Ernest Rutherford was born on August 30, 1871, in Nelson, New Zealand, His father James Rutherford of Scotland is one wheelwright, who migrated to New Zealand with my grandfather and his entire family in 1842. His mother, née Martha Thompson, was a school teacher in the UK. Ernest received his early education in government schools Nelson Collegiate School at the age of 16 years. In 1889 he was awarded a scholarship University and he moved to the University of New Zealand, Wellington, where he entered Canterbury College .
He graduated MA in 1893 at the Faculty of Mathematics and Physical Science, and then he went on to study at the College for a short time, and received his B.Sc. in the following year. In the same year, 1894, he won a scholarship in Science in 1851 that allowed him to go to Trinity College, Cambridge, as a research student at the Cavendish Laboratory under JJ Thomson. In 1897 he was awarded the title B.A. Research Degree and the Coutts-Trotter Studentship of Trinity College. The opportunity came when the position Chair of Physics at McGill University, Montreal, became vacant, and in 1898 he left for Canada to take the Position of the.
Rutherford returned to England in 1907 to become Professor of Physics at the University of Manchester, succeeding Sir Arthur Schuster, and in 1919 he accepted an invitation to Sir Joseph Thomson as Cavendish Professor of Physics at Cambridge. He also became Chairman of the Advisory Council, HM Government, Department of Scientific and Industrial Research, Professor of Natural Philosophy, Royal Institution, London, and Director of the Royal Society Mond Laboratory, Cambridge.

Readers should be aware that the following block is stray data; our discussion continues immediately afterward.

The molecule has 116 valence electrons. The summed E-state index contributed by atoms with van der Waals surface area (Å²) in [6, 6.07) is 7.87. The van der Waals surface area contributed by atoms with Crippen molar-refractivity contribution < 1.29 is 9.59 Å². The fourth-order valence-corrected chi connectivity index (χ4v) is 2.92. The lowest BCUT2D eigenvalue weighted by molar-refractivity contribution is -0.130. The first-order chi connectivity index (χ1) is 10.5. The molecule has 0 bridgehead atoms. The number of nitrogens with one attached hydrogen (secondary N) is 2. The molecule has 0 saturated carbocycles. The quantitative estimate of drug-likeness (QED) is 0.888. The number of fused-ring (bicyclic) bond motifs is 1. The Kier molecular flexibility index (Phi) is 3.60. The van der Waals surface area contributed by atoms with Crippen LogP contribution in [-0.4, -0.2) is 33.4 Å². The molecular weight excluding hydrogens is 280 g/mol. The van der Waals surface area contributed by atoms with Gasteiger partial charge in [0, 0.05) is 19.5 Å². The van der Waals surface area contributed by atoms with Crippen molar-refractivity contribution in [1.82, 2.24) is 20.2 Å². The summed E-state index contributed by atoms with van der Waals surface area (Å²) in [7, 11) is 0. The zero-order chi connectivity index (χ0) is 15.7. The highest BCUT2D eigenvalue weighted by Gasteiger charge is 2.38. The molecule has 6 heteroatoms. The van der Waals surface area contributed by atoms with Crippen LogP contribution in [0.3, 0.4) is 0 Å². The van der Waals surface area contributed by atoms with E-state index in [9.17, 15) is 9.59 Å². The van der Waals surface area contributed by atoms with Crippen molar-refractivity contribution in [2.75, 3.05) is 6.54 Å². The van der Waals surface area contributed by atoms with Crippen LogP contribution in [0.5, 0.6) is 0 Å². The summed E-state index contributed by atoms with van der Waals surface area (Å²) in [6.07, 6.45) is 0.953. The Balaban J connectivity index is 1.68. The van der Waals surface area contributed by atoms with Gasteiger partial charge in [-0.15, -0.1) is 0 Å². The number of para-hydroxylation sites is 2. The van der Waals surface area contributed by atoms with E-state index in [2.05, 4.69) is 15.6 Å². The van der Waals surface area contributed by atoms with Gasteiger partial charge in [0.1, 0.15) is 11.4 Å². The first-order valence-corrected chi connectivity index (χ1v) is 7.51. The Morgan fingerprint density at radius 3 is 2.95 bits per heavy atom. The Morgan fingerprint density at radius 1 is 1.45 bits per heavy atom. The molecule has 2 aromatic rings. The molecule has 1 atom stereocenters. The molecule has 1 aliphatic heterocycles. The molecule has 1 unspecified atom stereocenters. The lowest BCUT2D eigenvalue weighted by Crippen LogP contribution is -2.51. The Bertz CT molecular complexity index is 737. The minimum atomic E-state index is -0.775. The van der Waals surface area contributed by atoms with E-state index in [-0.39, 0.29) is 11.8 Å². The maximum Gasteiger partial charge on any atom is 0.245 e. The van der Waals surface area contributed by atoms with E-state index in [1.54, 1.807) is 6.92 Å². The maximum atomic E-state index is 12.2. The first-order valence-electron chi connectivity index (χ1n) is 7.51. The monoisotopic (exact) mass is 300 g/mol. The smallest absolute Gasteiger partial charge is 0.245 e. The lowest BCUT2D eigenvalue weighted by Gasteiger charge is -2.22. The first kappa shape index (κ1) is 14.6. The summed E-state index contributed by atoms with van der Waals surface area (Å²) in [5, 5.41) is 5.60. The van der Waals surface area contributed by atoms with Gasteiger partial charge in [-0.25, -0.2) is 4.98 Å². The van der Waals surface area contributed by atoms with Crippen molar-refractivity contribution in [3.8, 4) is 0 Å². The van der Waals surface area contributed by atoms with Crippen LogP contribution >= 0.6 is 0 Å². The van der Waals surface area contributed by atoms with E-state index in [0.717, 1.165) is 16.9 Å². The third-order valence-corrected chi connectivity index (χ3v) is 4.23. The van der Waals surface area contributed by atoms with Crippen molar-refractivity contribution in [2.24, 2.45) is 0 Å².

On his arrival at Cambridge his talents quickly recognized by Professor Thomson. During the first study at the Cavendish Laboratory, he invented a detector for electromagnetic waves, an important feature ingenious magnetizing coil containing tiny magnetic iron wire collection. She works together with Thomson observed the behavior of ions yangdalam gas has given X-rays, and also, in 1897, on the mobility of ions in relation to the electric field strength, and on related topics such as the photoelectric effect. In 1898 he reported the existence of alpha and beta rays in uranium radiation and indicated some of their research.
In Montreal, there are many opportunities for research at McGill, and his work in the field of radioactivity, especially the emission of alpha rays, was continued in the Macdonald Laboratory. With RB Owens he studied the "emanation" of thorium and discovered a new noble gas, a radioactive isotope, which became known as thoron. Frederick Soddy arrived at McGill in 1900 from Oxford, and he collaborated with Rutherford in creating the "disintegration theory" of radioactivity which considers radioactive phenomena as atomic - not molecular - processes. This theory is supported by a large number of experimental evidence, a number of new radioactive substances were found and their position in the series of transformations has been established. Otto Hahn, who later discovered atomic fission, worked under Rutherford at the Montreal Laboratory in 1905-06.